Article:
1972. As a teenager, I was keen on seeing the world outside the confines of Pittsburgh, PA—a fine city in the seventies for football (go Steelers), hockey (go Penguins) and Baseball (go Pirates). We had a symphony orchestra (go Mahler), a handful of respected universities, and a rich cultural heritage that rode on the flashy black and gold coattails of steel and oil barons, the savory scent of pierogi, and a peculiar Pittsburgh-ese dialect that caused most of us to sound like second-rate hillbillies crossed with Scottish nobility.
Mother-son road trip. It’s mid-summer and I’m on a jam-packed Condor Airlines flight, headed to Pittsburgh (my hometown) with my twenty-six-year old son. Just when I thought my days of traveling with kids had come to a grinding halt, here I am, in Economy Premium—the poor woman’s business class—sipping champagne from a paper cup (sneaked […]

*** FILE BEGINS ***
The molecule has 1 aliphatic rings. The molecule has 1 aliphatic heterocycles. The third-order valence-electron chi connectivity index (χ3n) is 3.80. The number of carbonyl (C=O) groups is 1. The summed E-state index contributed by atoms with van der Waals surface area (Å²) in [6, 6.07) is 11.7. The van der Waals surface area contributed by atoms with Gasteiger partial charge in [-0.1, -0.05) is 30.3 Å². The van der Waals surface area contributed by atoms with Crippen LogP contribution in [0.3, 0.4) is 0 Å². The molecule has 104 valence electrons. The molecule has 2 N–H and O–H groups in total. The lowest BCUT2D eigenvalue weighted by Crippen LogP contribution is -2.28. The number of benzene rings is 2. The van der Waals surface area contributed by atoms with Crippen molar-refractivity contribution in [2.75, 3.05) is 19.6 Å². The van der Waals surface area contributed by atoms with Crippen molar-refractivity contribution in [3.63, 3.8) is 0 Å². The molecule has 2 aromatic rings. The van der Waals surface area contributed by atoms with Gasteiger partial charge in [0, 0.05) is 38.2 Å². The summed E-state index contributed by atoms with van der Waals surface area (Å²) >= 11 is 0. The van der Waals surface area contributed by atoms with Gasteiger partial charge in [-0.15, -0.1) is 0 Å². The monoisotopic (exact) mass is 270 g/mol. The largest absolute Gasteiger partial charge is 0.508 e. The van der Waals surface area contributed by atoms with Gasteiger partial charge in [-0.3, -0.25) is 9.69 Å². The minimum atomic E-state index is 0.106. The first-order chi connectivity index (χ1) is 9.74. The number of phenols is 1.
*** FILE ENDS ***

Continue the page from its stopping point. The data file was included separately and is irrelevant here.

The older I get, the more I respect the tenacity required to balance prominence with virtuosity. George Benson is clearly an artist dedicated to the craft of making music, but he’s also a stalwart celebrity, keen on maintaining his judiciously-groomed notoriety. George has been walking the celebrity tightrope for decades and, aside from the current gorge irritée, has remained ready, steady, and in the game. I can’t wait to meet him. I truly admire musicians—famous or not—with careers that span decades. As my dad likes to point out: “It’s easy to have a hit; it’s much more difficult to have a career.” Not that there’s anything wrong with a hit.
Robin Meloy Goldsby has a few things to say about singers, and, this time around, they’re all good.